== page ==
My View: Elder abuse: the burgeoning problem of financial exploitation


There has been an explosion in the number of reports of financial exploitation coming to the Alexandria’s Adult Protective Services Unit. These reports represent more than 25 percent of all referrals to the APS unit of the city’s Division of Aging and Adult Services. At any one time, there are upward of 15 open cases of financial exploitation being investigated by APS staff, and this exploitation takes many forms.

An elderly couple, living in Old Town, formerly outstanding in their respective professional fields, had recently been scammed out of $100,000 by a series of unscrupulous contractors. It began with a knock on the door and a request to trim tree limbs, for which the fee turned out to be $2,000. The wife found it reasonable.

Then came another string of other knocks with people offering to clean up the yard, clean gutters, etc. Little by little, with a $2,000 check here and a $1,500 check there, their lifetime of savings dwindled to almost nothing.

As this series of checks was written, their bank noticed the unusual activity and made a referral to APS. Clearly this couple was at risk for further exploitation. Because of a substantial sensory deprivation on the husband’s part and some early dementia on the wife’s part, the court determined that they lacked capacity to manage their finances and a conservator was appointed to do so for them.

A referral recently came for a 69-year-old retired college professor who was being scammed into buying land in Costa Rica. It began with a telephone call to her, followed by a series of legitimate-looking forms requiring her signature. Because all of this looked legit, she parted with close to $100,000 and continues to believe there is a piece of property waiting for her in the island paradise.

And so the list goes on.

As residents of a close-knit community, we must rely on friends, neighbors and authorities to report any suspected financial exploitation. This abuse takes many forms, including the unexplained disappearance of funds, valuables or personal belongings; the presence of an adult child that is financially dependent upon the elderly individual; the sudden appearance of previously uninvolved relatives or friends or an unusual household composition; excessive payments for care or services; depleted bank accounts and returned checks; change in the elderly individual’s power of attorney or will; or the elderly individual is kept isolated.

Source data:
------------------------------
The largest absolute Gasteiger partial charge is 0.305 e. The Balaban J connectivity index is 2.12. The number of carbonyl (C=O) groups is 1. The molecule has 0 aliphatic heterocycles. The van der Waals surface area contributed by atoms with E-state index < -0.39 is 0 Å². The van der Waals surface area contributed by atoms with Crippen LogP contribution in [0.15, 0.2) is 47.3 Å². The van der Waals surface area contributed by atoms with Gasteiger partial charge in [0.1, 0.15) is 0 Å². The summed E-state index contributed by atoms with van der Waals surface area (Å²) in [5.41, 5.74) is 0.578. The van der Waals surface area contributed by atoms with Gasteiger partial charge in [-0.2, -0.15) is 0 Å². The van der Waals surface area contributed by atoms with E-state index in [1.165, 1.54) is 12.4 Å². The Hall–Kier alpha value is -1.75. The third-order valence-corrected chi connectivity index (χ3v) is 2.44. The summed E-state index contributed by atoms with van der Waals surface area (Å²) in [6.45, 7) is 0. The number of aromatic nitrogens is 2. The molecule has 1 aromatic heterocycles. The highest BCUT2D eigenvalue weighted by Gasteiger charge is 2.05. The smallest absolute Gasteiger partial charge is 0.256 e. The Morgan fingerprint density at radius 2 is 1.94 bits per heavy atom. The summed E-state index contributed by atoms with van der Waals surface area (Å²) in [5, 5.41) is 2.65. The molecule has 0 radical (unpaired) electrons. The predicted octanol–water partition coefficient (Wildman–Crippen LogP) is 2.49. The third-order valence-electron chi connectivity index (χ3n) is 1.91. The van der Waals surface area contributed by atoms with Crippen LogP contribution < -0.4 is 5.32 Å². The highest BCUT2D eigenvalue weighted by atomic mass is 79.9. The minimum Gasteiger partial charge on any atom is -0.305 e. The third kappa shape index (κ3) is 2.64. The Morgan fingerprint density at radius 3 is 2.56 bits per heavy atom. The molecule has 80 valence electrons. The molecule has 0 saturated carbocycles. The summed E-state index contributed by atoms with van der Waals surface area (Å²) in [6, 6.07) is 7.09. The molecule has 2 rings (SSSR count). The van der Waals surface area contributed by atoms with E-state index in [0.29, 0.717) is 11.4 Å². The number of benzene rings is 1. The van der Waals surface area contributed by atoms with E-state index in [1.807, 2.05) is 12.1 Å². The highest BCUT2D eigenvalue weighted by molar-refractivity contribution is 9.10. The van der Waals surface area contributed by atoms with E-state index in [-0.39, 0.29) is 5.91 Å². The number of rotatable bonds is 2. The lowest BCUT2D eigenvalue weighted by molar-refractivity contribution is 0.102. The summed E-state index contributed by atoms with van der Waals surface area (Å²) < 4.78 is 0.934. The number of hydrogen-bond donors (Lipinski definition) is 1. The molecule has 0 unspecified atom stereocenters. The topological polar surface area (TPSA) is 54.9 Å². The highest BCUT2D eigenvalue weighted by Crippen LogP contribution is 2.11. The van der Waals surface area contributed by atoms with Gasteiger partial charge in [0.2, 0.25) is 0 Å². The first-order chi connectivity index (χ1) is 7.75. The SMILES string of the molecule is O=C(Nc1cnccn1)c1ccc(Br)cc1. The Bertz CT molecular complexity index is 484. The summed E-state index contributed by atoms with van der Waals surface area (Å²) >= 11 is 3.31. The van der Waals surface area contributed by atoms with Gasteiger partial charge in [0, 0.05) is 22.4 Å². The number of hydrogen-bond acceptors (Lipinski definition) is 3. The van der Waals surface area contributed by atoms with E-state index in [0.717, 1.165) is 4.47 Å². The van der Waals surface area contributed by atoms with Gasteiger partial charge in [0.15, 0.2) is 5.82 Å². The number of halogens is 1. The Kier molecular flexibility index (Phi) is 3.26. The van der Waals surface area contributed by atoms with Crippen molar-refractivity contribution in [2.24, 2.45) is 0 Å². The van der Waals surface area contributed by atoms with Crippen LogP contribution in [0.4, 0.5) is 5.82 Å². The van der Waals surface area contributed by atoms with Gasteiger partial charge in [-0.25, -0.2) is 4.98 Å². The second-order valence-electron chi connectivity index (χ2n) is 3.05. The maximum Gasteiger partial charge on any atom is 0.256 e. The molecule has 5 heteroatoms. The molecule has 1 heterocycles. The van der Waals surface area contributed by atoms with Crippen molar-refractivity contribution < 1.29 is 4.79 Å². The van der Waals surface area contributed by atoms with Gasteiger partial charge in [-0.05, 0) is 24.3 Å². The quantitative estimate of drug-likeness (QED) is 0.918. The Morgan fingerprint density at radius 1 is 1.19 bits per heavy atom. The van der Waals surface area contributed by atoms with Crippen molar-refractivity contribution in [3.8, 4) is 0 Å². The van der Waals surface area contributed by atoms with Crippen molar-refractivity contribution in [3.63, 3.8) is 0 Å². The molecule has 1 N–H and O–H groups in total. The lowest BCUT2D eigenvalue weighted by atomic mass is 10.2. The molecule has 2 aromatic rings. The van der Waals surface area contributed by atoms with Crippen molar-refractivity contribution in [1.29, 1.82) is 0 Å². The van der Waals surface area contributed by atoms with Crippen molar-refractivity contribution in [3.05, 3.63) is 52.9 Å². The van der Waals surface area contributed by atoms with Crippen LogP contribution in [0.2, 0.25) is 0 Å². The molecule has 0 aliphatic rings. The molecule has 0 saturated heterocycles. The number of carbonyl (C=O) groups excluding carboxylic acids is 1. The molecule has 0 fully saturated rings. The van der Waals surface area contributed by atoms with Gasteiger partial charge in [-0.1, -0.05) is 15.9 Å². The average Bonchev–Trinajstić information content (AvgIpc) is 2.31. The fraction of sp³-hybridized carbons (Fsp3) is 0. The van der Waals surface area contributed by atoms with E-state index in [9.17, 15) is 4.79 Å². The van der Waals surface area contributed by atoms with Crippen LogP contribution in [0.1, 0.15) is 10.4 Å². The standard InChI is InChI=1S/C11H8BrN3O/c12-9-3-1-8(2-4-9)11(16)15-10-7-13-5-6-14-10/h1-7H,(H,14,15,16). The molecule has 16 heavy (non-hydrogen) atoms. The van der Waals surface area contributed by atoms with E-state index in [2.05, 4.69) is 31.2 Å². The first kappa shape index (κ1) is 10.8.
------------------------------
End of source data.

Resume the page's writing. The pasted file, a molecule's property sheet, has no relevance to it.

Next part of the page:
This time of the year —with the leaves falling, gutters needing to be cleaned, etc. — seniors are more at risk than ever of being scammed.

If you suspect a senior or disabled adult is being financially exploited (or otherwise abused or neglected), you may make an anonymous report to the Adult Protective Services intake line at 703-746-5999, option 3. You do not have to substantiate the suspected abuse or exploitation. That is the role of the APS staff which will initiate an investigation within 24 hours of receiving the report.

Help make Alexandria financially safer for older adults.

– Vera Weathers

The writer is the supervisor at Adult Protective Services for the City of Alexandria.